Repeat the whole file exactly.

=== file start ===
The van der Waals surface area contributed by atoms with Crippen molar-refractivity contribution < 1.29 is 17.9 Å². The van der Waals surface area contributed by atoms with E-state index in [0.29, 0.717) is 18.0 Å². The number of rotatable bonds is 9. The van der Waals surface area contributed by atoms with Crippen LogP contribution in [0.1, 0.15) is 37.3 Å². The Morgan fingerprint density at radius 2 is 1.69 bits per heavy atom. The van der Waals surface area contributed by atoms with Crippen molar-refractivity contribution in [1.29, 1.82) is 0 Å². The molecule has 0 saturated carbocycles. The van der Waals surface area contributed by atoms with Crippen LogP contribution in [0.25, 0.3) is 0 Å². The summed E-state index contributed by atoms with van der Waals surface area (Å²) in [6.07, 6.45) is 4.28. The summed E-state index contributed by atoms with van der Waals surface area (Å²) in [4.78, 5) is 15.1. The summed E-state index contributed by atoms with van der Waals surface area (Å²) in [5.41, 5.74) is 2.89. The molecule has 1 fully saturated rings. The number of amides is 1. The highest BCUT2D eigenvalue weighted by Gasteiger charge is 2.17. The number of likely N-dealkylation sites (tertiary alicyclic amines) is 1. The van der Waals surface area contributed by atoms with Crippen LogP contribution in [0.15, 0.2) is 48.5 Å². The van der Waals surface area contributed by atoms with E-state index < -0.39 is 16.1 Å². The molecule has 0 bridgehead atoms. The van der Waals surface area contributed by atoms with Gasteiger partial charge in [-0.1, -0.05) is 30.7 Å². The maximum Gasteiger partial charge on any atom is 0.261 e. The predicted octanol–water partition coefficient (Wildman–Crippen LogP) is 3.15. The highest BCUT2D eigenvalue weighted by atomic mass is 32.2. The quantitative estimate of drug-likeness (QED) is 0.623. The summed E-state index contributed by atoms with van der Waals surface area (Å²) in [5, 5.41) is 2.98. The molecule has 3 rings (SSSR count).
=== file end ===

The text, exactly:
The van der Waals surface area contributed by atoms with Crippen molar-refractivity contribution < 1.29 is 17.9 Å². The van der Waals surface area contributed by atoms with E-state index in [0.29, 0.717) is 18.0 Å². The number of rotatable bonds is 9. The van der Waals surface area contributed by atoms with Crippen LogP contribution in [0.1, 0.15) is 37.3 Å². The Morgan fingerprint density at radius 2 is 1.69 bits per heavy atom. The van der Waals surface area contributed by atoms with Crippen molar-refractivity contribution in [1.29, 1.82) is 0 Å². The molecule has 0 saturated carbocycles. The van der Waals surface area contributed by atoms with Crippen LogP contribution in [0.25, 0.3) is 0 Å². The summed E-state index contributed by atoms with van der Waals surface area (Å²) in [6.07, 6.45) is 4.28. The summed E-state index contributed by atoms with van der Waals surface area (Å²) in [4.78, 5) is 15.1. The summed E-state index contributed by atoms with van der Waals surface area (Å²) in [5.41, 5.74) is 2.89. The molecule has 1 fully saturated rings. The number of amides is 1. The highest BCUT2D eigenvalue weighted by Gasteiger charge is 2.17. The number of likely N-dealkylation sites (tertiary alicyclic amines) is 1. The van der Waals surface area contributed by atoms with Crippen LogP contribution in [0.15, 0.2) is 48.5 Å². The van der Waals surface area contributed by atoms with E-state index < -0.39 is 16.1 Å². The molecule has 0 bridgehead atoms. The van der Waals surface area contributed by atoms with Gasteiger partial charge in [-0.1, -0.05) is 30.7 Å². The maximum Gasteiger partial charge on any atom is 0.261 e. The predicted octanol–water partition coefficient (Wildman–Crippen LogP) is 3.15. The highest BCUT2D eigenvalue weighted by atomic mass is 32.2. The quantitative estimate of drug-likeness (QED) is 0.623. The summed E-state index contributed by atoms with van der Waals surface area (Å²) in [5, 5.41) is 2.98. The molecule has 3 rings (SSSR count).